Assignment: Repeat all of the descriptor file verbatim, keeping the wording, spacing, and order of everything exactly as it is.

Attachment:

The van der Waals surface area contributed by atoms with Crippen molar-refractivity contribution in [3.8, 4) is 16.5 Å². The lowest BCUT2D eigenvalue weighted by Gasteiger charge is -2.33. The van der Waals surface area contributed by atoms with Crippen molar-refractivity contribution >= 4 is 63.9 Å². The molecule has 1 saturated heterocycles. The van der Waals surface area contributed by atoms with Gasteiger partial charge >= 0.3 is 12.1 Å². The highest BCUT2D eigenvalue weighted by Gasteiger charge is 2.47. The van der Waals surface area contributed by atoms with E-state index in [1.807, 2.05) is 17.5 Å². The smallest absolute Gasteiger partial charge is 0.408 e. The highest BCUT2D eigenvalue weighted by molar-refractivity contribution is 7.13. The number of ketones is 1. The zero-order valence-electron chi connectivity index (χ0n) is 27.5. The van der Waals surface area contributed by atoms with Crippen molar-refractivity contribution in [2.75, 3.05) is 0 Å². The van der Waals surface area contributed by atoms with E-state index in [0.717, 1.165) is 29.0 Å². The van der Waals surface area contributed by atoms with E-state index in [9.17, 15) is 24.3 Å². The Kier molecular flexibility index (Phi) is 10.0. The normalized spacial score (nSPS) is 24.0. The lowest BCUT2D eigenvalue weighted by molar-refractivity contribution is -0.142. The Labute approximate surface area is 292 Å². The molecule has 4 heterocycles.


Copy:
The van der Waals surface area contributed by atoms with Crippen molar-refractivity contribution in [3.8, 4) is 16.5 Å². The lowest BCUT2D eigenvalue weighted by Gasteiger charge is -2.33. The van der Waals surface area contributed by atoms with Crippen molar-refractivity contribution >= 4 is 63.9 Å². The molecule has 1 saturated heterocycles. The van der Waals surface area contributed by atoms with Gasteiger partial charge >= 0.3 is 12.1 Å². The highest BCUT2D eigenvalue weighted by Gasteiger charge is 2.47. The van der Waals surface area contributed by atoms with E-state index in [1.807, 2.05) is 17.5 Å². The smallest absolute Gasteiger partial charge is 0.408 e. The highest BCUT2D eigenvalue weighted by molar-refractivity contribution is 7.13. The number of ketones is 1. The zero-order valence-electron chi connectivity index (χ0n) is 27.5. The van der Waals surface area contributed by atoms with Crippen molar-refractivity contribution in [2.75, 3.05) is 0 Å². The van der Waals surface area contributed by atoms with E-state index in [0.717, 1.165) is 29.0 Å². The van der Waals surface area contributed by atoms with E-state index in [9.17, 15) is 24.3 Å². The Kier molecular flexibility index (Phi) is 10.0. The normalized spacial score (nSPS) is 24.0. The lowest BCUT2D eigenvalue weighted by molar-refractivity contribution is -0.142. The Labute approximate surface area is 292 Å². The molecule has 4 heterocycles.